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When Does A Tomato Grow After Flowering – Timeline & Growth

Starting a fruit and vegetable garden is an exciting time for anyone who looks forward to home-grown produce, especially tomatoes. Being patient is a large part of this process, but patience often invokes many questions. Once you see your tomato plant flower, you know fruiting is not far off. When does a tomato grow after flowering?

25-60 days can be the amount of time your plant takes to fully form the fruit after flowering, depending on conditions. Growing your own tomatoes from seed to harvest can take up to 135 days, depending on growing conditions and the tomato variety used.

Read on to find out more about the growth stages of tomato plants and for tips on troubleshooting your tomato plant if it flowers but does not fruit.

What are the stages of growth for tomatoes? 

Growth StageDays spent at this stage
Seed25-30
Seedling20-25
Flowering20-30
Fruit formation20-30
Fruit maturation15-20

The average timeline of tomato growth, starting from seed and ending at harvest.

Starting from seeds instead of seedlings can add a month of grow time (plus extra effort) to the process of growing your tomato plant. The benefit of starting from seeds is having a wider variety of tomatoes in your garden, but starting from established seedlings does cut out a lot of the tedious nature of setting seeds.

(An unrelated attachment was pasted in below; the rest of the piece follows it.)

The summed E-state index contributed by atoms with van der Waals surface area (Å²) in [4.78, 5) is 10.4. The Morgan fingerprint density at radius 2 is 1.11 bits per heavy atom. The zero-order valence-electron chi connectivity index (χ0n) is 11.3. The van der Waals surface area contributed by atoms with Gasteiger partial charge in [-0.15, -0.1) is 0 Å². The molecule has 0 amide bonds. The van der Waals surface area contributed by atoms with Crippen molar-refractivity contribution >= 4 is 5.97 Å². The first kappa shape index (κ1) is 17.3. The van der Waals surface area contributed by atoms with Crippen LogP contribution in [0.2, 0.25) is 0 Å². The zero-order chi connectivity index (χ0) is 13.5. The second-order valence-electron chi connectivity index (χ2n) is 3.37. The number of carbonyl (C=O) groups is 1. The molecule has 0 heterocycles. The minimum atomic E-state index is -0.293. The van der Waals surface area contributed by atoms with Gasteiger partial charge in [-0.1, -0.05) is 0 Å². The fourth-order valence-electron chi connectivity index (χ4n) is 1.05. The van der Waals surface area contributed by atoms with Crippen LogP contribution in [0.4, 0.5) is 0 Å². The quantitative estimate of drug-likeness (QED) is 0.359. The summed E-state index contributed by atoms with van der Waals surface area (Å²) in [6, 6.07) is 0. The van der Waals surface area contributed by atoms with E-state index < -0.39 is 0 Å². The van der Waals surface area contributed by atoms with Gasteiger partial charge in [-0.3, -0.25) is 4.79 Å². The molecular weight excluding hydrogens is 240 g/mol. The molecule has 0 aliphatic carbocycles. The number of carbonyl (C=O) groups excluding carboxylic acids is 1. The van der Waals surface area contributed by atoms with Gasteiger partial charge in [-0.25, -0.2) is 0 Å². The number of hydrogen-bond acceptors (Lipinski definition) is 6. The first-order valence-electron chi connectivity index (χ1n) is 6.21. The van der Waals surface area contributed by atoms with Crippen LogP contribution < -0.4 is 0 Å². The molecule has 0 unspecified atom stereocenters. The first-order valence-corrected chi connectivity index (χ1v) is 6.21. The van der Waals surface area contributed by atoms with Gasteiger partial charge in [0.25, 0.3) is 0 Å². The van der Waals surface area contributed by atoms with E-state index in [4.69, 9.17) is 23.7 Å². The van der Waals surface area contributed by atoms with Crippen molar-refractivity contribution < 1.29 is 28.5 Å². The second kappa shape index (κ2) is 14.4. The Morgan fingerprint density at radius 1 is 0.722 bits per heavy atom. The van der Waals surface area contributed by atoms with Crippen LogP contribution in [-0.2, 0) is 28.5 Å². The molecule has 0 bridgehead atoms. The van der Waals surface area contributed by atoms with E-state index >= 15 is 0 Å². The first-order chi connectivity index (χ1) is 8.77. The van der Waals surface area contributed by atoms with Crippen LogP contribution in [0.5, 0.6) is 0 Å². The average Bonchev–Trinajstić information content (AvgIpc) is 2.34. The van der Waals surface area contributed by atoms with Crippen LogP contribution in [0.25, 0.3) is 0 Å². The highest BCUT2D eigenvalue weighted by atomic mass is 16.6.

Once your seed has sprouted and begun to grow leaves, you can expect another few weeks to a month at this stage before your plant has grown robust enough to start flowering. After this point, you likely will want to harden off your plant and transition it to a sunny spot outside.

The flowering stage can last up to a month, and this period is when your plant will likely need the most attention, nutrients, and water, as this process is very energetically demanding. Pollination must occur at this stage for your plant to produce fruit, so if you see bees near your plants, you know you’re in good company.

Tomato flowering growth timeline

Once your plant begins to set flowers, remove the side shoots that develop on your plant so energy can be more focused on establishing a more robust stem and root system. You will likely want to stake or cage your tomato to help support the plant and keep future growth off the ground.

Continue caring for your plant and observing it for any pests or abnormal growth. The plant will likely spend another month at this stage to continue to grow and ripen the fruits until they are ready to be harvested.

Your fruit will continue maturing on the vine, so time is crucial as you do not want over-ripe fruits or for your tomatoes to get too much water and then burst. The optimal time to harvest your tomatoes is at the “breaker” stage, where the tomato is about half green and half pink.

Tomatoes continue ripening off the vine, so picking them before they are perfect will give you the best tomato experience. One can ripen tomatoes off the vine by placing them on a sunny windowsill until the desired color is achieved.

What should I do with tomato plants when they start flowering?

Flowering can occur early while your plant hasn’t yet developed extensive roots. Pinching off the first few flowers that appear will help your plant put more energy into growing a stronger stalk and root system, leading to a healthier, more productive plant.